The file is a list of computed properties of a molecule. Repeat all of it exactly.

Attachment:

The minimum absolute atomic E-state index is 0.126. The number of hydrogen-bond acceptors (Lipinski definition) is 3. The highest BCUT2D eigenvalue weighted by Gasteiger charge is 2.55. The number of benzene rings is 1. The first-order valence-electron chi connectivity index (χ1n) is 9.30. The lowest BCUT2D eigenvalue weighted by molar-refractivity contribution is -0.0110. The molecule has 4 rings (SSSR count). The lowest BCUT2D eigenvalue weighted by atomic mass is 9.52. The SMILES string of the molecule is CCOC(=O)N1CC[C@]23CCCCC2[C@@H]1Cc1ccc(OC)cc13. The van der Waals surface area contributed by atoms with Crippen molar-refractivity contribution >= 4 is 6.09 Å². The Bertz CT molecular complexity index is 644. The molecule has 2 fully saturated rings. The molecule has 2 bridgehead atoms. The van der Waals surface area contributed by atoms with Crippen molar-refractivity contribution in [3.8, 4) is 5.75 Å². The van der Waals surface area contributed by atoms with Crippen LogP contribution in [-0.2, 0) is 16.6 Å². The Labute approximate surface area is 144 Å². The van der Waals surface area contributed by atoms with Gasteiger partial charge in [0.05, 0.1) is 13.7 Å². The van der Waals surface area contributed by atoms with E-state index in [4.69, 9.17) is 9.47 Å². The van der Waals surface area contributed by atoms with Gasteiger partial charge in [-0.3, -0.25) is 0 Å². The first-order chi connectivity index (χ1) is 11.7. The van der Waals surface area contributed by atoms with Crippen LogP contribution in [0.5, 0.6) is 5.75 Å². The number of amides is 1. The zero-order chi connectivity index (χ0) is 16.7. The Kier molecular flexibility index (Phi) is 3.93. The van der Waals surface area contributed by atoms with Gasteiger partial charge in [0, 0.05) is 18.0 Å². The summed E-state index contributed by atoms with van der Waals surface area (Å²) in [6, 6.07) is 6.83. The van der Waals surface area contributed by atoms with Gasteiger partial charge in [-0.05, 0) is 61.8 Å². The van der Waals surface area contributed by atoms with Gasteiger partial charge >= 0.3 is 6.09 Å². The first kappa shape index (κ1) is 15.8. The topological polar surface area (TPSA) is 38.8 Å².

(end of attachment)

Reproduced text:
The minimum absolute atomic E-state index is 0.126. The number of hydrogen-bond acceptors (Lipinski definition) is 3. The highest BCUT2D eigenvalue weighted by Gasteiger charge is 2.55. The number of benzene rings is 1. The first-order valence-electron chi connectivity index (χ1n) is 9.30. The lowest BCUT2D eigenvalue weighted by molar-refractivity contribution is -0.0110. The molecule has 4 rings (SSSR count). The lowest BCUT2D eigenvalue weighted by atomic mass is 9.52. The SMILES string of the molecule is CCOC(=O)N1CC[C@]23CCCCC2[C@@H]1Cc1ccc(OC)cc13. The van der Waals surface area contributed by atoms with Crippen molar-refractivity contribution >= 4 is 6.09 Å². The Bertz CT molecular complexity index is 644. The molecule has 2 fully saturated rings. The molecule has 2 bridgehead atoms. The van der Waals surface area contributed by atoms with Crippen molar-refractivity contribution in [3.8, 4) is 5.75 Å². The van der Waals surface area contributed by atoms with Crippen LogP contribution in [-0.2, 0) is 16.6 Å². The Labute approximate surface area is 144 Å². The van der Waals surface area contributed by atoms with Gasteiger partial charge in [0.05, 0.1) is 13.7 Å². The van der Waals surface area contributed by atoms with E-state index in [4.69, 9.17) is 9.47 Å². The van der Waals surface area contributed by atoms with Gasteiger partial charge in [-0.3, -0.25) is 0 Å². The first-order chi connectivity index (χ1) is 11.7. The van der Waals surface area contributed by atoms with Crippen LogP contribution in [0.5, 0.6) is 5.75 Å². The number of amides is 1. The zero-order chi connectivity index (χ0) is 16.7. The Kier molecular flexibility index (Phi) is 3.93. The van der Waals surface area contributed by atoms with Gasteiger partial charge in [0, 0.05) is 18.0 Å². The summed E-state index contributed by atoms with van der Waals surface area (Å²) in [6, 6.07) is 6.83. The van der Waals surface area contributed by atoms with Gasteiger partial charge in [-0.05, 0) is 61.8 Å². The van der Waals surface area contributed by atoms with Gasteiger partial charge >= 0.3 is 6.09 Å². The first kappa shape index (κ1) is 15.8. The topological polar surface area (TPSA) is 38.8 Å².